Delivery of coal from mine to ship in the Illawarra was largely shaped by the topography of the region, and the location of the coal seams being mined. As noted elsewhere, colliery rail lines were commonly in an easterly direction down from the escarpment to the sea. Mine operators were thus aided by gravity – in most cases coal from a mine mouth high on the escarpment being able to be sent down an incline without traction power, to be transported thence by different rail systems. In at least one case, loaded coal wagons were able to be delivered to the shipping jetty totally under gravity, with empty wagons being hauled by horse back up to the mine mouth.
The South Coast (government) rail line was completed in 1887. Before that time, a number of operators had developed means of transporting coal to their jetties; after the arrival of the trunk rail line, coal transport was largely from mine to the main rail line, for transport to Wollongong Harbour or Port Kembla Harbour, or north to Sydney. A brief description of the main early rail systems follows.
Thomas Hale’s Mine
Thomas Hale in 1858 opened the second mine in the Illawarra , and in association with it built a wooden, standard gauge horse-drawn railway to a jetty he constructed at Bellambi Point. It was however short-lived, closing and being abandoned in 1863.
Osborne-Wallsend Mt Keira mine
In 1859 the Osborne-Wallsend mine at Mt Keira developed a 3’ 8½” (1130mm) gauge (initially wooden) tramline for horse traction of coal to Wollongong Harbour from the base of their incline at Mt Keira. While this was the first mine to construct such a line, it was not the first to take up the use of steam traction. In 1861, the company upgraded the line to steel; it was not however until 1879 that steam traction was adopted, with locomotives using the ‘standard’ gauge of 4’ 8½” (1435mm). The line ultimately became redundant with the decline of Wollongong Harbour as a coal port in the early 20th century.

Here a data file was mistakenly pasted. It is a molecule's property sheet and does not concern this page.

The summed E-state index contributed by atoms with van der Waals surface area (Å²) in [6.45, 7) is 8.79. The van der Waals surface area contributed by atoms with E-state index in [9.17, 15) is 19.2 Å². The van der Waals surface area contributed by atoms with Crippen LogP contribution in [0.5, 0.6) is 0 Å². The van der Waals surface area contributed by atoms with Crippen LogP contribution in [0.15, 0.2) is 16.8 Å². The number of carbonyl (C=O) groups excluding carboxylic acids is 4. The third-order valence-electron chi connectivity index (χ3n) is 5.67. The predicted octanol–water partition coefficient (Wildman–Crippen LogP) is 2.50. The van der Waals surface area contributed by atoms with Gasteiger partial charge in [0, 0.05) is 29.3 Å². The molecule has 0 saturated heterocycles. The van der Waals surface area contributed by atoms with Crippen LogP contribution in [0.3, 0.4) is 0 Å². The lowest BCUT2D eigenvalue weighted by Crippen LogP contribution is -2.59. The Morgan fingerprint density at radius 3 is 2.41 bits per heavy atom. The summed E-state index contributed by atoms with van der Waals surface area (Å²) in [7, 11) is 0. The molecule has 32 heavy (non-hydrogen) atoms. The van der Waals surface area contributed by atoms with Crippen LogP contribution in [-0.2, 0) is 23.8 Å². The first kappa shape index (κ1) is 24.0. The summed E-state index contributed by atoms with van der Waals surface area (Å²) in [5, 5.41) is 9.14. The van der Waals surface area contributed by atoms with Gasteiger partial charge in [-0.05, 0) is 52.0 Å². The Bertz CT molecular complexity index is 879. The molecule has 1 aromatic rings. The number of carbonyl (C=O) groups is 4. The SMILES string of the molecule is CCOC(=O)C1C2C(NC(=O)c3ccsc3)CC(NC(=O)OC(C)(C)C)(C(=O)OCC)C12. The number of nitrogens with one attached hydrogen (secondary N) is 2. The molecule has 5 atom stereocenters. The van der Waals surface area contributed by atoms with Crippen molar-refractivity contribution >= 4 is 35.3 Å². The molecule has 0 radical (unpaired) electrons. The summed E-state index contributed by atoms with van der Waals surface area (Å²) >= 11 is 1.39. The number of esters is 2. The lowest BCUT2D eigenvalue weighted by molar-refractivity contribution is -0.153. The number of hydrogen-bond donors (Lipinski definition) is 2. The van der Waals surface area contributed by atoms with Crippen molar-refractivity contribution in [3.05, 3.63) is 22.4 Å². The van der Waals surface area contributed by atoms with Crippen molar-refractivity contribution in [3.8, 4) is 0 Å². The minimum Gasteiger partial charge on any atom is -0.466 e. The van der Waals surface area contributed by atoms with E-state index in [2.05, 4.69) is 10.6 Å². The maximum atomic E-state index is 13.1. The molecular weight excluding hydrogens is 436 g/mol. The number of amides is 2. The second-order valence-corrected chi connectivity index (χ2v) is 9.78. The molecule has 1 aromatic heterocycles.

Taylor & Walker’s Mine
Taylor and Walker owned a mine at Russell Vale, and in 1861 developed a jetty at Bellambi Point, serviced by a horse-drawn railway from their mine. It was to be of an even shorter lifespan than Hale’s, closing in 1864. There are conflicting reports regarding the Hale mine and the Taylor and Walker mine and their respective jetty use, and more information is given here.
Bulli Colliery: The First Locomotive in the Illawarra
The Bulli Coal Company in 1863 built a horse-drawn standard gauge tramway system from their Bulli Colliery to what was then Bulli Point (now Sandon Point). In that same year they built a self-acting tramway from their mine down to the base of the escarpment, horses being used to return the empty wagons. Six years later they bought the first steam locomotive in the Illawarra, one manufactured by Vale and Lacy in Sydney and only the second made in the colony. It weighed 32 tons, had 35hp motive power, and was given the name Bulli No 1 or Bulli Pioneer. The following year they ordered a second unit (the fourth built in the colony) duly named Bulli No 2.
The Sydney Morning Herald wrote in praise of these engines:
The South Bulli line was in service for many years, from 1863 to 1936.
Mt Pleasant Coal Company – First Steam Haulage to Belmore Basin
Also in 1863 the Mt Pleasant Coal Commpany built a horse tramway (including two inclines) from their mine to Belmore Basin. It was of the smaller gauge (3’ 8½” or 1130mm) that had been used earlier by the Mt Keira Mine. Unlike that group though, they did not change when their line was converted to steel, with steam traction – leading to Belmore Basin later having mixed gauge trackwork (incorporating a third rail). Their upgraded line was from the base of the second incline to the harbour, and was completed in 1884. Mt Pleasant mine ceased production in 1933.